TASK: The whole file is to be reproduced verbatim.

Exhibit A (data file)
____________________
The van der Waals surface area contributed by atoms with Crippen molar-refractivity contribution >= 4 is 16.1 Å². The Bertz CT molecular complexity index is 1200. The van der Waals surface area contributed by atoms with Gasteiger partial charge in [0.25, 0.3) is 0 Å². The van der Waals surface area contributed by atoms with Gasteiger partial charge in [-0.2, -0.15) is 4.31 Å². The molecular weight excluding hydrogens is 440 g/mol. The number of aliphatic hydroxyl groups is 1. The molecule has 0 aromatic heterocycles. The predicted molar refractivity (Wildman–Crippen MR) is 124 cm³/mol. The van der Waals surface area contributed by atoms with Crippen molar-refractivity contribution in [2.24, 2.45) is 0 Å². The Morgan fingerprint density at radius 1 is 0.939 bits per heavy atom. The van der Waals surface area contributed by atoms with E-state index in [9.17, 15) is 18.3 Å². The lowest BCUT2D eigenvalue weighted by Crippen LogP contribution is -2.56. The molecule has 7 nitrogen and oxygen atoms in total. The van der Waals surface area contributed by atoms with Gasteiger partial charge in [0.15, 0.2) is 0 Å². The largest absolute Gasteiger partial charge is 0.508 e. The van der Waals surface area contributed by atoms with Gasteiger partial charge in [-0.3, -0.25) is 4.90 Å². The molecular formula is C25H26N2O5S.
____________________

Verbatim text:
The van der Waals surface area contributed by atoms with Crippen molar-refractivity contribution >= 4 is 16.1 Å². The Bertz CT molecular complexity index is 1200. The van der Waals surface area contributed by atoms with Gasteiger partial charge in [0.25, 0.3) is 0 Å². The van der Waals surface area contributed by atoms with Gasteiger partial charge in [-0.2, -0.15) is 4.31 Å². The molecular weight excluding hydrogens is 440 g/mol. The number of aliphatic hydroxyl groups is 1. The molecule has 0 aromatic heterocycles. The predicted molar refractivity (Wildman–Crippen MR) is 124 cm³/mol. The van der Waals surface area contributed by atoms with Crippen molar-refractivity contribution in [2.24, 2.45) is 0 Å². The Morgan fingerprint density at radius 1 is 0.939 bits per heavy atom. The van der Waals surface area contributed by atoms with E-state index in [9.17, 15) is 18.3 Å². The lowest BCUT2D eigenvalue weighted by Crippen LogP contribution is -2.56. The molecule has 7 nitrogen and oxygen atoms in total. The van der Waals surface area contributed by atoms with Gasteiger partial charge in [0.15, 0.2) is 0 Å². The largest absolute Gasteiger partial charge is 0.508 e. The van der Waals surface area contributed by atoms with Gasteiger partial charge in [-0.3, -0.25) is 4.90 Å². The molecular formula is C25H26N2O5S.